as a ventricles are contracting it's

exerting torsion or twisting forces on

the very delicate culinary vessels which

are on the surface of the vessel we

can't see them in this diagram but our

heart has these very delicate coronary

vessels now some of that fat actually

acts as a padding and protection from

those

twisting forces okay so some of the fat

actually has a beneficial effect of

being around the organ equally if the

heart has to work very hard then it's

able to actually get extract energy from

the the adipose tissue from the fat to

supply the the mitochondria which are in

the ventricles contracting so as the

heart works harder the the fat around

the heart can actually be used for

energy consumption okay now the reason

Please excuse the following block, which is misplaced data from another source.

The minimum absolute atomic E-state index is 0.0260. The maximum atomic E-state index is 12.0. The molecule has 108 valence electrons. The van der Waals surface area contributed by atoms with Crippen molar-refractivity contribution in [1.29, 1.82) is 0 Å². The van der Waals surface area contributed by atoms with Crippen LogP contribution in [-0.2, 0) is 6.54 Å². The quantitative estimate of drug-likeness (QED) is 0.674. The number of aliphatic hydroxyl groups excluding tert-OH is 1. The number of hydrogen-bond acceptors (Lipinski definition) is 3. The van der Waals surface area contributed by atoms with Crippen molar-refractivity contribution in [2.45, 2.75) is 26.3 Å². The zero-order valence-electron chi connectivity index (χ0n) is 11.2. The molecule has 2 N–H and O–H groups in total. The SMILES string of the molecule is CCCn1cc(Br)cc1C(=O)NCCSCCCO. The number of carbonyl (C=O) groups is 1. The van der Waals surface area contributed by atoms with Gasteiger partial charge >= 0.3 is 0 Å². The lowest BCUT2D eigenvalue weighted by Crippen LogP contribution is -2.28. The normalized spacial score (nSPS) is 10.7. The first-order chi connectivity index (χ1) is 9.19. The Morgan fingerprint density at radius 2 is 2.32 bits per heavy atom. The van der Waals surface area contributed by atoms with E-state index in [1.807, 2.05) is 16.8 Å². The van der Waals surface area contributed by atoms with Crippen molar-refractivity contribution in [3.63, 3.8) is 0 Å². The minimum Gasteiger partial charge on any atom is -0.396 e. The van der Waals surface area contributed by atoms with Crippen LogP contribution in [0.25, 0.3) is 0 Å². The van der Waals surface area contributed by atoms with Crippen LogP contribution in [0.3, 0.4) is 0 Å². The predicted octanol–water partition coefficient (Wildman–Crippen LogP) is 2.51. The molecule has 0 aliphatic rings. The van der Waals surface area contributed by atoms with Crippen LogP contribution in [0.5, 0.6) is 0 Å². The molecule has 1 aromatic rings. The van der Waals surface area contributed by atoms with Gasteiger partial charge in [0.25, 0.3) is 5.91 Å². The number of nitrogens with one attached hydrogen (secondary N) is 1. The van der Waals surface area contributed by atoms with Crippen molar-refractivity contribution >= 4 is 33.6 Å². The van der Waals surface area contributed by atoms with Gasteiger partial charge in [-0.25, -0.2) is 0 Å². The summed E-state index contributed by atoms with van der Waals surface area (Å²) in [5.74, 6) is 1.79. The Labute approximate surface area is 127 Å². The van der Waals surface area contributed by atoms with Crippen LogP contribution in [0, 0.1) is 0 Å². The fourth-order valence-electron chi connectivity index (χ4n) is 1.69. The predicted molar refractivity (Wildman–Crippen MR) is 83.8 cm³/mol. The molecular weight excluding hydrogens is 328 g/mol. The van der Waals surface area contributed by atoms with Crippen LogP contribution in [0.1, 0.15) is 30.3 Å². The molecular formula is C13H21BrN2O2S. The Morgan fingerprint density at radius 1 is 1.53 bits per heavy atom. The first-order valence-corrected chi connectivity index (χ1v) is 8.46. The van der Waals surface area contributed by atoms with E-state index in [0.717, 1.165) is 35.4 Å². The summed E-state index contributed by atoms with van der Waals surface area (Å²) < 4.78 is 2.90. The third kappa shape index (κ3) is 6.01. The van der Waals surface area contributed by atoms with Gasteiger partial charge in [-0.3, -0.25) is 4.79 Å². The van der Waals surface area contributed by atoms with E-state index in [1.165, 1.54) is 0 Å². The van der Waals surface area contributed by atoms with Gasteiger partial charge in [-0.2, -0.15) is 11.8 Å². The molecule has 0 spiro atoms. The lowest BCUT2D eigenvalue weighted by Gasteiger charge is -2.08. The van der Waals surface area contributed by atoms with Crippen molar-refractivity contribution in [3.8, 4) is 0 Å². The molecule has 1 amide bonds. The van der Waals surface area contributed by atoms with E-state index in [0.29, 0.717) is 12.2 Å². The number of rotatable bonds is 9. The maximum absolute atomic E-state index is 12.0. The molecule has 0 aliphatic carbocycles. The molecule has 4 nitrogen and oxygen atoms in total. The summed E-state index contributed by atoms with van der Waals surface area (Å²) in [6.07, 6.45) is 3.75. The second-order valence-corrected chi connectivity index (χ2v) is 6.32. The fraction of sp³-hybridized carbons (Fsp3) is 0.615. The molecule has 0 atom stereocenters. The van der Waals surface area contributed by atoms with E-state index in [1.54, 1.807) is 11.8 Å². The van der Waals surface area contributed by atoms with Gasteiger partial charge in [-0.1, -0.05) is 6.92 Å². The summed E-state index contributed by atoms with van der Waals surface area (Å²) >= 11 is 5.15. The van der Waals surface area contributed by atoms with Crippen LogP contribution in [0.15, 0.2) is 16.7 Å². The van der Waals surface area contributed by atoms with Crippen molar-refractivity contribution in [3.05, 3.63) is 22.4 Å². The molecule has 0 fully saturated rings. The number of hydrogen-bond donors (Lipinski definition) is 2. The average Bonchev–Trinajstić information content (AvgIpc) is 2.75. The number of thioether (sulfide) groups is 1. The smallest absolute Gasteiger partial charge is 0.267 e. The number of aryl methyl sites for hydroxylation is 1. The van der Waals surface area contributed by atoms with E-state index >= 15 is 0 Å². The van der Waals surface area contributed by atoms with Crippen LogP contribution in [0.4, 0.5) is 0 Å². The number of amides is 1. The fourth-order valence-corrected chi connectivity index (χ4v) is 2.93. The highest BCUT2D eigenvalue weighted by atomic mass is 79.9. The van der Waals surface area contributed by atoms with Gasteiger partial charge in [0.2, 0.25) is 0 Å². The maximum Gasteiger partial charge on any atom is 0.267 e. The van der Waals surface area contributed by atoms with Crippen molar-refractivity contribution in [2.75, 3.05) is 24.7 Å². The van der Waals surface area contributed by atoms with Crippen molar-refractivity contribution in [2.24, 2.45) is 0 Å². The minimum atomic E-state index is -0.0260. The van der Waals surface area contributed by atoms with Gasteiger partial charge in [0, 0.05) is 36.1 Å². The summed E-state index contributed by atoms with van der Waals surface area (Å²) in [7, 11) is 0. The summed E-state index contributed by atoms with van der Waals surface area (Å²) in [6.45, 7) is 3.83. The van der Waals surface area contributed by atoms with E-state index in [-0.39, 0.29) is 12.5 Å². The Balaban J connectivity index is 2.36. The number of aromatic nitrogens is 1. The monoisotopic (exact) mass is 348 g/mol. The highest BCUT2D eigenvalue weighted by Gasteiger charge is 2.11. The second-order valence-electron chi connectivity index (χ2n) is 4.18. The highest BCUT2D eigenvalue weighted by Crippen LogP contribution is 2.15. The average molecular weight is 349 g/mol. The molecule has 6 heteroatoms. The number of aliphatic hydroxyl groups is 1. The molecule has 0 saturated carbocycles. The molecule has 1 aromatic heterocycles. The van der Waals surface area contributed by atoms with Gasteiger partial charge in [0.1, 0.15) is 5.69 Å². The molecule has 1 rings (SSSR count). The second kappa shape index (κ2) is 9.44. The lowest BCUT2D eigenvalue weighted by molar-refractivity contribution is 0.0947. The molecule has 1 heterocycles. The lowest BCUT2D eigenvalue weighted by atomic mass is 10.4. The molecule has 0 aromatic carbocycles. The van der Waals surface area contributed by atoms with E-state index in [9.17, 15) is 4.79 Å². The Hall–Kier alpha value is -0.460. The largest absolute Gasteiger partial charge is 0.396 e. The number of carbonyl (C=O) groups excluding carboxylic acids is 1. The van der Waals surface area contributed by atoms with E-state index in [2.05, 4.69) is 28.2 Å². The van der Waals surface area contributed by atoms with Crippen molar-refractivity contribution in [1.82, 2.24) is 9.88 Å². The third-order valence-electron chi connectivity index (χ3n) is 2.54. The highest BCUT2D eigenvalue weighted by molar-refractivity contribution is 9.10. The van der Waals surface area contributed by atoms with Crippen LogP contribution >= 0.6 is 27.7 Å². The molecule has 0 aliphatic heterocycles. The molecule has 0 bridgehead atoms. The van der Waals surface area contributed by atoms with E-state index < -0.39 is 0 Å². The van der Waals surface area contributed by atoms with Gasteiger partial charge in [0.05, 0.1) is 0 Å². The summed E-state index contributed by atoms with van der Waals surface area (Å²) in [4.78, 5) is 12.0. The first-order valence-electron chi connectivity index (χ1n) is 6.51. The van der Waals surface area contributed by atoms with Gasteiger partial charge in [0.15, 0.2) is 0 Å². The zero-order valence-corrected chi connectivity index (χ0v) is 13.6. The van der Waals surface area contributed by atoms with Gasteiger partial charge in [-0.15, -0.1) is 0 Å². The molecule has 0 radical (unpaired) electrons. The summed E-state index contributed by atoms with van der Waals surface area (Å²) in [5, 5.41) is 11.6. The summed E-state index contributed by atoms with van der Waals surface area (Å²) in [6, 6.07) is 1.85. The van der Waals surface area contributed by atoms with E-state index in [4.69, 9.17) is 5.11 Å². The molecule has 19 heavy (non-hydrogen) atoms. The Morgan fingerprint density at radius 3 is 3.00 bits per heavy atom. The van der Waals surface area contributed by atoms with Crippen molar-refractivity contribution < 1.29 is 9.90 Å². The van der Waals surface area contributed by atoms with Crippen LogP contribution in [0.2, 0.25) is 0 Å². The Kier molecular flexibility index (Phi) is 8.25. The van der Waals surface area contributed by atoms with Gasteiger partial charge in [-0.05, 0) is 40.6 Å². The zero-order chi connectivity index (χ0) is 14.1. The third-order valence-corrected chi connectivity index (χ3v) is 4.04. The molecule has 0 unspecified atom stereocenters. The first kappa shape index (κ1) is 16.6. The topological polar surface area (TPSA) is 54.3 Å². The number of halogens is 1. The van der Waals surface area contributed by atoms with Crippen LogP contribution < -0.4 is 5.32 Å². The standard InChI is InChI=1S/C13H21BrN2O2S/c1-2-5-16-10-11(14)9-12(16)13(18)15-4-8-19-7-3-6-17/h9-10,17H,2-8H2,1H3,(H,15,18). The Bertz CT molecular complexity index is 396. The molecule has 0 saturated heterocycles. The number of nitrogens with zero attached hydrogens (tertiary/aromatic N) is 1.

why and this actually links to this

point here now the reason when lipids

are more readily stored as fat as

compared to say for example

carbohydrates is because they actually

have a much greater energy yield than

other nutrients now what do we mean by

greater energy yield it means that when

you break down fat to produce energy you

get much more ATP adenosine triphosphate

this is like the usable form of energy

okay that our cells used to carry out a

particular function if I was to contract

my arm

the reason I'm able to do that is

because I'm using energy in the form of

adenosine triphosphate ATP and that is

more readily available when you have fat

being broken down as compared to some of

the other substrates that are available

now this figure here has actually been

taken from an excellent review article

which I'm going to put a link at to the

bottom of this video I would suggest

that you go and have a read through that

review article it's very well written

and it summarizes this whole concept

really really well and it's got some

excellent figures there so I don't take

credit for making this figure myself

it's adapted from a very fantastic

review referenced in the in the section

below in the video so now we need to

think about what makes what makes up the